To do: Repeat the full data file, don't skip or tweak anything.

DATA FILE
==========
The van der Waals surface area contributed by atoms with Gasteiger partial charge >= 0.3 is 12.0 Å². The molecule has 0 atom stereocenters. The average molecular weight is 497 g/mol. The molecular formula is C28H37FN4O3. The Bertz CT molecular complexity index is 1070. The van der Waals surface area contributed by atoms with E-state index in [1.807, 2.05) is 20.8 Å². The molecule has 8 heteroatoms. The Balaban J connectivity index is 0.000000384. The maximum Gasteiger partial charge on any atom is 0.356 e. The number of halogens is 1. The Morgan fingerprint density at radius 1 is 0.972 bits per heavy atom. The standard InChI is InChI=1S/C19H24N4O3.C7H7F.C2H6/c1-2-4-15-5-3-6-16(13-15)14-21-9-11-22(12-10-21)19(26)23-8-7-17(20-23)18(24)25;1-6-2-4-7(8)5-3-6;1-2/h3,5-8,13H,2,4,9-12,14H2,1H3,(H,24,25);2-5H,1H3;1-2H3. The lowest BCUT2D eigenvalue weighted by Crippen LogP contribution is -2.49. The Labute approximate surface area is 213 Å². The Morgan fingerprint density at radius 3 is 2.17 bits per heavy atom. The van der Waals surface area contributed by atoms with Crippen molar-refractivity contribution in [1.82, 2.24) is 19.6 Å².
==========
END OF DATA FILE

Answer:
The van der Waals surface area contributed by atoms with Gasteiger partial charge >= 0.3 is 12.0 Å². The molecule has 0 atom stereocenters. The average molecular weight is 497 g/mol. The molecular formula is C28H37FN4O3. The Bertz CT molecular complexity index is 1070. The van der Waals surface area contributed by atoms with E-state index in [1.807, 2.05) is 20.8 Å². The molecule has 8 heteroatoms. The Balaban J connectivity index is 0.000000384. The maximum Gasteiger partial charge on any atom is 0.356 e. The number of halogens is 1. The Morgan fingerprint density at radius 1 is 0.972 bits per heavy atom. The standard InChI is InChI=1S/C19H24N4O3.C7H7F.C2H6/c1-2-4-15-5-3-6-16(13-15)14-21-9-11-22(12-10-21)19(26)23-8-7-17(20-23)18(24)25;1-6-2-4-7(8)5-3-6;1-2/h3,5-8,13H,2,4,9-12,14H2,1H3,(H,24,25);2-5H,1H3;1-2H3. The lowest BCUT2D eigenvalue weighted by Crippen LogP contribution is -2.49. The Labute approximate surface area is 213 Å². The Morgan fingerprint density at radius 3 is 2.17 bits per heavy atom. The van der Waals surface area contributed by atoms with Crippen molar-refractivity contribution in [1.82, 2.24) is 19.6 Å².